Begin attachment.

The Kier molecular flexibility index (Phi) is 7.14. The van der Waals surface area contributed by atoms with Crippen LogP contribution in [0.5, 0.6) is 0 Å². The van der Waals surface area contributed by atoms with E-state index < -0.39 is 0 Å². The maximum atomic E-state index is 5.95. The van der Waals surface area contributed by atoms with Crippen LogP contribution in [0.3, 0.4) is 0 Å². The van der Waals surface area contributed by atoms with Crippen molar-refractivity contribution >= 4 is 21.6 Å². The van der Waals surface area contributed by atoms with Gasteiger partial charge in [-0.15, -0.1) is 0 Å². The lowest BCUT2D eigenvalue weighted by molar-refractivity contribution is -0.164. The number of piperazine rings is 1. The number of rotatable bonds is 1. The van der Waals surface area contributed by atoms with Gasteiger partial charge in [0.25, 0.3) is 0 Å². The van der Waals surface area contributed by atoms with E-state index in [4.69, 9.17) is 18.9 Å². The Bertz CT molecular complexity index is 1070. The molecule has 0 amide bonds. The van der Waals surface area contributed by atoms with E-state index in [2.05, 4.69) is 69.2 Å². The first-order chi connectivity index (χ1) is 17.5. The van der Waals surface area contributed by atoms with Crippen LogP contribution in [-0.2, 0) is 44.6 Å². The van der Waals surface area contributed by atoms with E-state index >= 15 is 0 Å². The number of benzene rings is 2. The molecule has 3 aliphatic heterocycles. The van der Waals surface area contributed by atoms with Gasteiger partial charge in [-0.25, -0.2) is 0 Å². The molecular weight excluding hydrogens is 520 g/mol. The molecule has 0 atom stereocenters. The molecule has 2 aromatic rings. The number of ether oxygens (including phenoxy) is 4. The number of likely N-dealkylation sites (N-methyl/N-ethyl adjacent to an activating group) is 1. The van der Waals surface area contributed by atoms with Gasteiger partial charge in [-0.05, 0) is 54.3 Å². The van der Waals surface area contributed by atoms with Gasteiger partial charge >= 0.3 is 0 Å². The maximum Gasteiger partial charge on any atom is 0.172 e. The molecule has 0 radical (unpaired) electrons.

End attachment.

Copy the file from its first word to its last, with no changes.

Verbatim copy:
The Kier molecular flexibility index (Phi) is 7.14. The van der Waals surface area contributed by atoms with Crippen LogP contribution in [0.5, 0.6) is 0 Å². The van der Waals surface area contributed by atoms with E-state index < -0.39 is 0 Å². The maximum atomic E-state index is 5.95. The van der Waals surface area contributed by atoms with Crippen LogP contribution in [0.3, 0.4) is 0 Å². The van der Waals surface area contributed by atoms with Crippen molar-refractivity contribution >= 4 is 21.6 Å². The van der Waals surface area contributed by atoms with Gasteiger partial charge in [-0.15, -0.1) is 0 Å². The lowest BCUT2D eigenvalue weighted by molar-refractivity contribution is -0.164. The number of piperazine rings is 1. The number of rotatable bonds is 1. The van der Waals surface area contributed by atoms with Gasteiger partial charge in [0.25, 0.3) is 0 Å². The van der Waals surface area contributed by atoms with E-state index in [4.69, 9.17) is 18.9 Å². The Bertz CT molecular complexity index is 1070. The molecule has 0 amide bonds. The van der Waals surface area contributed by atoms with E-state index in [2.05, 4.69) is 69.2 Å². The first-order chi connectivity index (χ1) is 17.5. The van der Waals surface area contributed by atoms with Crippen LogP contribution in [-0.2, 0) is 44.6 Å². The van der Waals surface area contributed by atoms with E-state index >= 15 is 0 Å². The number of benzene rings is 2. The molecule has 3 aliphatic heterocycles. The van der Waals surface area contributed by atoms with Gasteiger partial charge in [-0.25, -0.2) is 0 Å². The molecular weight excluding hydrogens is 520 g/mol. The molecule has 0 atom stereocenters. The molecule has 2 aromatic rings. The number of ether oxygens (including phenoxy) is 4. The number of likely N-dealkylation sites (N-methyl/N-ethyl adjacent to an activating group) is 1. The van der Waals surface area contributed by atoms with Gasteiger partial charge in [-0.05, 0) is 54.3 Å². The van der Waals surface area contributed by atoms with Gasteiger partial charge >= 0.3 is 0 Å². The maximum Gasteiger partial charge on any atom is 0.172 e. The molecule has 0 radical (unpaired) electrons.